After a lengthy May 23 City Commission meeting which resulted in a vote to punt the issue to the Planning and Zoning Board for review, a request to amend the Development Agreement for the Lighthouse Point Yacht Club has been retracted by Lighthouse Point owner and developer Terry Patterson.
If the request had not been retracted, the process for funneling the amendment proposal through the Planning and Zoning Board would have delayed a verdict on the request until at least September, following a Board meeting, two public hearings and at least one additional City Commission meeting. This drawn-out timeline, Patterson said, prompted him to retract the amendment request.
“What I was asking for from the Commission could have been approved at the Commission level by the middle of July and we could have started our preparations,” said Patterson in a public statement. “However, since three of the Commissioners instead chose to skirt their responsibilities to the Planning and Zoning Board, this process would now be over at a minimum in mid-September…Once we agree to the changes through Planning and Zoning, only then can the agreement come back to the Commission, who should have just dealt with it themselves.”
Before it was retracted, the amendment request was to allow Patterson and his team to start demolition on the old clubhouse in advance of meeting a requirement currently laid out in the development agreement. According to the current agreement, Patterson must first show the Commission “proof of financial viability” for the project. While the agreement is not precise on what constitutes proof, a previous letter of intention from Colorado Savings Bank, which stated it intended to cover $25,500,000 in construction costs of the residential units, was deemed insufficient proof by the City Administration, which has not yet approved demolition to begin. Once demolition begins, according to the current development agreement, the clock starts on a strict construction timeline.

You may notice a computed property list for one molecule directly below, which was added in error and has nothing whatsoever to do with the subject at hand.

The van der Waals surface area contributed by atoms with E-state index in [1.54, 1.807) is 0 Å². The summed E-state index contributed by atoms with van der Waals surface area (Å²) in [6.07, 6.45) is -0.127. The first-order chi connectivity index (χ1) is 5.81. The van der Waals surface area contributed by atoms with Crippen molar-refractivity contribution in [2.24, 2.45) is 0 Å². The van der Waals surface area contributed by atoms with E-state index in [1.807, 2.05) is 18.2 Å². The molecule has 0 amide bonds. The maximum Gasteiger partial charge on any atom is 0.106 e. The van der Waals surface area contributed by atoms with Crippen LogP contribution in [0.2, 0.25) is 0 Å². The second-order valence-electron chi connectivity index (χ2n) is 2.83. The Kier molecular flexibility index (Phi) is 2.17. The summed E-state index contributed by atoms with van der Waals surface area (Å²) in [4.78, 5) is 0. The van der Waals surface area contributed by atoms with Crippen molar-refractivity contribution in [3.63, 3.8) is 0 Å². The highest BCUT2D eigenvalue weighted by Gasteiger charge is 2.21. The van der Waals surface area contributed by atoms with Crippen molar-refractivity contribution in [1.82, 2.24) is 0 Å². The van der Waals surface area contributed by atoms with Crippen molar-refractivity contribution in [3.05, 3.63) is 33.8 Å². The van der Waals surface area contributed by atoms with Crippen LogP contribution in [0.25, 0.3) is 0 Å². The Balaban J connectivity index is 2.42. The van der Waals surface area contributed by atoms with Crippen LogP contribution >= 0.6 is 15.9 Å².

In order to get finalized bank loans — which would assumably satisfy the “proof of financial viability” requirement laid out in the development agreement once shown to Mayor Kyle Van Buskirk — the bank must first see the master permits, city-stamped plans and builders risk insurance. Thus, Patterson said he must first await the approval of the master permits before he can show the Mayor the finalized construction loan paperwork.
“I have never asked to change it [the financial viability requirement]. However, I won’t formally present it to the Mayor until our master permits are ready to be issued,” Patterson wrote in a letter to yacht club members.